New Delhi/Washington: After receiving a cold shoulder from the Indian Navy for Northrop Grumman's Hawkeye 2C aircraft, the US administration has apparently cleared the sale of its most advanced maritime reconnaissance plane, the Hawkeye-2D, to India.
According to a report in the forthcoming issue of India Strategic defence magazine, the Indian Navy had issued an RFI (Request for Information) for the aircraft to the US government some time back.
Although Washington is yet to release this aircraft for export 'it could be sold to countries like India, Egypt, Singapore and the United Arab Emirates (UAE)', the report added.
The aircraft is still under development and Northrop Grumman is confident that the aircraft would achieve initial operational capability in 2011. Its first test flight was conducted only in August.
It may be kept in mind that the Indian Navy is also evaluating an offering from Boeing and Airbus as well, and has tested equivalent versions of their aircraft.
The advanced Hawkeye-2D looks like the existing Hawkeye-2C but will be much different and better with improved performance.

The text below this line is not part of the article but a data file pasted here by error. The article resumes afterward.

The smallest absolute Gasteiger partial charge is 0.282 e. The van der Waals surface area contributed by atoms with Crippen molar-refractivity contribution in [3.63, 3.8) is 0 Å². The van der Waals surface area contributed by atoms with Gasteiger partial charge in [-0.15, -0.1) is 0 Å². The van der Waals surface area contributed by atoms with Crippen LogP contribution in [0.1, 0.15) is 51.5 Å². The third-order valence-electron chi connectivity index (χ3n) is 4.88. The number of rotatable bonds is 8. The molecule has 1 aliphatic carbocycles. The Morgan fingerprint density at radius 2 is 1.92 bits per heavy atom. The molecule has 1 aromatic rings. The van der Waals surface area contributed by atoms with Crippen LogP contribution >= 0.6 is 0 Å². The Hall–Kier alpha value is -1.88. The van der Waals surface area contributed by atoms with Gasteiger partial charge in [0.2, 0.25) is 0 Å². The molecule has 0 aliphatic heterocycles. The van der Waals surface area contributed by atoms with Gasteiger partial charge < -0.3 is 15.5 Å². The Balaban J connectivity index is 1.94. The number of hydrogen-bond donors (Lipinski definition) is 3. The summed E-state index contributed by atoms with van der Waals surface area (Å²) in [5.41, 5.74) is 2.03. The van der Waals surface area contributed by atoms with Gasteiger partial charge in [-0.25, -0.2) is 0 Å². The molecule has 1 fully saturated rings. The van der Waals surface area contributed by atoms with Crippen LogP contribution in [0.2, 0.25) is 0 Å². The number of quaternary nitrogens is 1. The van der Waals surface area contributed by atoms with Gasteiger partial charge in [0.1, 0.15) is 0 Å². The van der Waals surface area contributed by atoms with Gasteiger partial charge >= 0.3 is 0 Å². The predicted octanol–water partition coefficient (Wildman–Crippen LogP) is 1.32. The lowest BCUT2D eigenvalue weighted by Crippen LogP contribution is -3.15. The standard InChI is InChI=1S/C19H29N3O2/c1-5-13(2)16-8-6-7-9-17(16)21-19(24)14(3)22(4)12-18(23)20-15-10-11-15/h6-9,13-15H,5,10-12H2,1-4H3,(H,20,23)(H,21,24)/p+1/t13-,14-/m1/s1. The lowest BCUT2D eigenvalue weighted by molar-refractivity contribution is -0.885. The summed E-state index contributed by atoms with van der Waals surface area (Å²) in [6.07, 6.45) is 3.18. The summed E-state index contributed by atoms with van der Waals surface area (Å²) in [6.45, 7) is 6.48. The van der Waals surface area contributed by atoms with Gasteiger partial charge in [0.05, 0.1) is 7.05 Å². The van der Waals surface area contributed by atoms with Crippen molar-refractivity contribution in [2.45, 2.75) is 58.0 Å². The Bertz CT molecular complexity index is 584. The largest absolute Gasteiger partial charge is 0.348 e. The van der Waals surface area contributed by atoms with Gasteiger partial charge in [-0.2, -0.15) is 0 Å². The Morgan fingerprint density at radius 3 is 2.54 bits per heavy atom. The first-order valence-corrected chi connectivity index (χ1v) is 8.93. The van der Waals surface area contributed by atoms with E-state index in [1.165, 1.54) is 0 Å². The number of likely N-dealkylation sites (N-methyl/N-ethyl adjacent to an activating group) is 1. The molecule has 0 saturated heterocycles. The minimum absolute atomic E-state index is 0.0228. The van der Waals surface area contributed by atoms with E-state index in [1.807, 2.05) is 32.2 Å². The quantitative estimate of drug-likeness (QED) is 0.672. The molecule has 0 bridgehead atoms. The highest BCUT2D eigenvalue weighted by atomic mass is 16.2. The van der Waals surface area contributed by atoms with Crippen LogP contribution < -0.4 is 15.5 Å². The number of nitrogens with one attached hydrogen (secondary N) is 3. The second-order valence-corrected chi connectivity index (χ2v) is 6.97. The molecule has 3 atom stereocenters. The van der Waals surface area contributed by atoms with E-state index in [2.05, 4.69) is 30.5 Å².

It will feature the new APY-9 radar, radio suite, mission computer, integrated satellite communications capability, flight management system, improved engines, a new 'glass' cockpit and the ability to refuel in-flight.
A Grumman-built AESA (Active Electronically Scanned Array) radar will form part of the spy radar system. This AESA will feature a 360-degree, all-weather rotodome antenna and space-time adaptive processing, digital receivers, Adaptive Detection System (ADS) -18/rotary coupler assembly with a co-aligned IFF (Identification Friend or Foe) suite.
Sources told India Strategic that the Indian Navy had no interest in the existing Hawkeye-2C but the fact that the US was willing to offer a system virtually at the same time as its own navy would induct it, was important. 'The new technology is tempting.'
Sources in Washington confirmed India's interest and said that 'as and when a formal request is received from New Delhi, the answer should be positive.'
The Indian Navy also wanted an enhanced operating range for the aircraft, which would allow it to stay in the air for eight hours instead of six in the existing aircraft.
'Suitable modifications are being planned in the new aircraft by adding wet wings, that is, wings capable of carrying fuel,' the sources said. Besides, the midair refuelling capability would enhance this capability further.
Of about a dozen operators of the existing aircraft, only the US Navy and the French Aviation Navale use their Hawkeye's for shipboard operations, for which they have folding wings.
For shore-based operations, as in the case for India, the wings could be conventional with fuel-carrying capacity.